1. Enable sustainable market conditions that deliver clean and affordable clean cooking solutions.

Electric cooking and other low carbon alternatives are poised to scale. We agree with the AEF that “results-based financing (RBF), including carbon finance and use of carbon offsets – will be critical to addressing the funding needs of enterprises and the affordability gap for consumers” and that further “resources for evidence-based research and evaluation would ensure effective targeting of activities.”

The AEF’s clear call for action was placed in front of African and European leaders during the summit. At the summit the EU revealed plans for a significant expansion in European support for Africa. The new Africa-Europe programme is the first regional plan under the EU’s new big investment strategy, Global Gateway. It will bring together more than EUR 150 billion of European investment into Africa. A significant component of this is being targeted at the energy sector under the EU-Africa Green Energy Initiative which is designed “to support Africa’s green transition in the energy sector by increasing renewable energy capacity; increasing the number of African people gaining access to affordable and reliable energy; promoting sustainable energy uses and supporting market integration and sector reforms.” (European Union, 2022, EU-Africa: Global Gateway Investment Package – Green Energy Initiative).

We join the AEF and other major stakeholders in calling on the leadership of both continents to ensure that this dramatic reinvigoration of European action and funding for African energy systems does not miss the opportunity to take concerted action to finally “ensure the 1 billion Africans that currently lack clean cooking solutions have the means to prepare food in a safe, clean and affordable way”, as highlighted in the Call to action.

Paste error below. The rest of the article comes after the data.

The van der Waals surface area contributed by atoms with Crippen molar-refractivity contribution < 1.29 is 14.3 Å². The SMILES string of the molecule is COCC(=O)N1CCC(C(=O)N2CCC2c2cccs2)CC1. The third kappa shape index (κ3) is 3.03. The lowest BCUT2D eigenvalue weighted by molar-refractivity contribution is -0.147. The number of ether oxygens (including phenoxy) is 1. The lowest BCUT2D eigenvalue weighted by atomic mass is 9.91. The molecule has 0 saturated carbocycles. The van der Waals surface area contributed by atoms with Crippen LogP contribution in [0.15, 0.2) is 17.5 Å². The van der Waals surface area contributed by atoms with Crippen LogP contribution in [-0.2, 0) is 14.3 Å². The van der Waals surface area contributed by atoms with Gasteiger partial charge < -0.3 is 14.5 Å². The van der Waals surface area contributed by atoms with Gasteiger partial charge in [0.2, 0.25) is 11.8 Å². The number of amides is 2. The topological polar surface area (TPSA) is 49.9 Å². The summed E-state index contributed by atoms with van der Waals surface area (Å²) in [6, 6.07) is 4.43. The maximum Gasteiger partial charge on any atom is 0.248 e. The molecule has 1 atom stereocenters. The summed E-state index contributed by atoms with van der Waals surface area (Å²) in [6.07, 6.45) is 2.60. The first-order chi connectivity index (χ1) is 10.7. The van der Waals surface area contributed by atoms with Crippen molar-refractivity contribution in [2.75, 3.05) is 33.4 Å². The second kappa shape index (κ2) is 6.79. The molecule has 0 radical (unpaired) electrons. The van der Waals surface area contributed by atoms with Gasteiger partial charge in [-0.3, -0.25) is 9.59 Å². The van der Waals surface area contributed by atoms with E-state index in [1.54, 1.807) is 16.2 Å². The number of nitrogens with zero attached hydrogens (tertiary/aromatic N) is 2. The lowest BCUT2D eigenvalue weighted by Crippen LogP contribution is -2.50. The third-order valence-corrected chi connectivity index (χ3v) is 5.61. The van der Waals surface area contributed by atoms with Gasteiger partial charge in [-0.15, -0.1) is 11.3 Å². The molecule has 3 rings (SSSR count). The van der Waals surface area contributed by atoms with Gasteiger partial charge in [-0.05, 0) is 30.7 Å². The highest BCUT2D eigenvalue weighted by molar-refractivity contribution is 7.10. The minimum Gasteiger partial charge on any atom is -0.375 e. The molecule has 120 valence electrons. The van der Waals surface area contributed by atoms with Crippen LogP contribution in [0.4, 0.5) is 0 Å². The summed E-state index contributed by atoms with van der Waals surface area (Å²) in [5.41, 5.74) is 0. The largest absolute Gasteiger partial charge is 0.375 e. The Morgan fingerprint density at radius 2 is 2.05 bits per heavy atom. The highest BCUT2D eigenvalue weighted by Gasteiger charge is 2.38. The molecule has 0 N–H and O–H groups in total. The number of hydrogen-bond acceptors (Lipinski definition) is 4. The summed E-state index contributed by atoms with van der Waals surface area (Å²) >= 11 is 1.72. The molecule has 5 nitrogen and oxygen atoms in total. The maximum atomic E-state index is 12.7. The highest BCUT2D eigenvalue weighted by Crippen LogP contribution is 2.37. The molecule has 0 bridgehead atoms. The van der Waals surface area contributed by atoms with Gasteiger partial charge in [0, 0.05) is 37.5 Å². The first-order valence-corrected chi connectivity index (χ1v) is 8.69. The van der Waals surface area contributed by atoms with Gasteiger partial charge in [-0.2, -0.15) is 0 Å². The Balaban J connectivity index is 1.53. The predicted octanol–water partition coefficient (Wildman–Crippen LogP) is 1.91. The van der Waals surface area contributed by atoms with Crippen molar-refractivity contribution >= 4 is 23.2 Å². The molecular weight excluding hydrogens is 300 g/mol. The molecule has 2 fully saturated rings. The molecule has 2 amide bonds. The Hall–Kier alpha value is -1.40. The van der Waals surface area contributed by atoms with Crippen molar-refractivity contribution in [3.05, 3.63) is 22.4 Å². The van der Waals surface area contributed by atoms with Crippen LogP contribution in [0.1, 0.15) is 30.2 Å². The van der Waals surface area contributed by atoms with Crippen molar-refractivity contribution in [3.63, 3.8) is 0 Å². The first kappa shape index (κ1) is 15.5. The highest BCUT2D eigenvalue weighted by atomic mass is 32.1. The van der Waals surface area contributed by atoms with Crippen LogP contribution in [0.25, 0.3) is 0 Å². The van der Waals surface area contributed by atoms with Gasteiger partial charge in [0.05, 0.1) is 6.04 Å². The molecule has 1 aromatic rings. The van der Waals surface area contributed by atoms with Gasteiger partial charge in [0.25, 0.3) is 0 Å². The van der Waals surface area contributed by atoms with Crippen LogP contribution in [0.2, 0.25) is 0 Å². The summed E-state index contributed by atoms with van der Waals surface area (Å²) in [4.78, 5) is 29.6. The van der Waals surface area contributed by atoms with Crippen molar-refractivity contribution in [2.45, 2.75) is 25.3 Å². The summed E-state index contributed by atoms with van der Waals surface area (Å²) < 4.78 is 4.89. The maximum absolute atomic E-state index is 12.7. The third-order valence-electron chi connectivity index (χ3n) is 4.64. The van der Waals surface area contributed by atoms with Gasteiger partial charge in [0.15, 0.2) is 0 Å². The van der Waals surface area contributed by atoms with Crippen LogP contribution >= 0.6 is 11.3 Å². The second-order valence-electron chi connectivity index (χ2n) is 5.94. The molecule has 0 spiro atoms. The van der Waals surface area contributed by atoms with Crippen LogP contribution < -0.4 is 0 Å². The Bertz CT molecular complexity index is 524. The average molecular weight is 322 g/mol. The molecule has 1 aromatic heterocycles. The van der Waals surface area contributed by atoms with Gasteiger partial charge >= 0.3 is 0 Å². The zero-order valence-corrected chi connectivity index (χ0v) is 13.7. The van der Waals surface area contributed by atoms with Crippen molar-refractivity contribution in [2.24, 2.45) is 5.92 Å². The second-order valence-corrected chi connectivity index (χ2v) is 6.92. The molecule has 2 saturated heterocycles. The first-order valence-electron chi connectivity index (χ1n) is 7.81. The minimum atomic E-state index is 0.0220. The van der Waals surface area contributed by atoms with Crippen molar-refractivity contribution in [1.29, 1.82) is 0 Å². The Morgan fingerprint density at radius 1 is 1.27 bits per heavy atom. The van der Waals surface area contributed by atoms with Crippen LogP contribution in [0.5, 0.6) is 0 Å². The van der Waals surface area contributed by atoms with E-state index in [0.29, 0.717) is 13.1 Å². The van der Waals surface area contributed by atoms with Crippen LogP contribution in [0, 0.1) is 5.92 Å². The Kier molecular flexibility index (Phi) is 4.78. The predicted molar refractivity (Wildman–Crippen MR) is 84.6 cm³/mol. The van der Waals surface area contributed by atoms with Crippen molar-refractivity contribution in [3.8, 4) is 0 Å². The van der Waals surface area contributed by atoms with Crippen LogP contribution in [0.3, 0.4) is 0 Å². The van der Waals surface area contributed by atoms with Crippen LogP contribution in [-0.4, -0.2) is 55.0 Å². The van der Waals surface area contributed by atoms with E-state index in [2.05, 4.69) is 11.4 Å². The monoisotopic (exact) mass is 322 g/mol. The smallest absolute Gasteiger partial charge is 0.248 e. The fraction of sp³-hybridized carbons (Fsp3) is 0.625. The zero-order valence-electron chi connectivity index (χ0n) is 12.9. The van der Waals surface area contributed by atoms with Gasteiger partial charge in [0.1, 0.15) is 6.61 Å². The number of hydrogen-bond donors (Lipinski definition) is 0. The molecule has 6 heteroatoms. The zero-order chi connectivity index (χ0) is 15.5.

One way that this could be done particularly easily is by ensuring that the massive investment in renewables announced at the summit is deployed in such a way that it explicitly delivers a ground-breaking acceleration in the scaling of eCooking across Africa.

“There is so much which can be achieved. We know what the solutions are. The time to act is now“ (AEF Call to action).

For the MECS 40, 60 by 2030 call for action please click here.

Please follow this link for a summary of the MECS advocation of eCooking.

Our new report on the Funding Landscape for Clean Cooking is available here. Please click here to register for the Webinar on this report, which is taking place on 8th of March.


Cover photo: ©lovelyday12 via

Opportunity: Women in Modern Energy Cooking (WMEC) initiative launched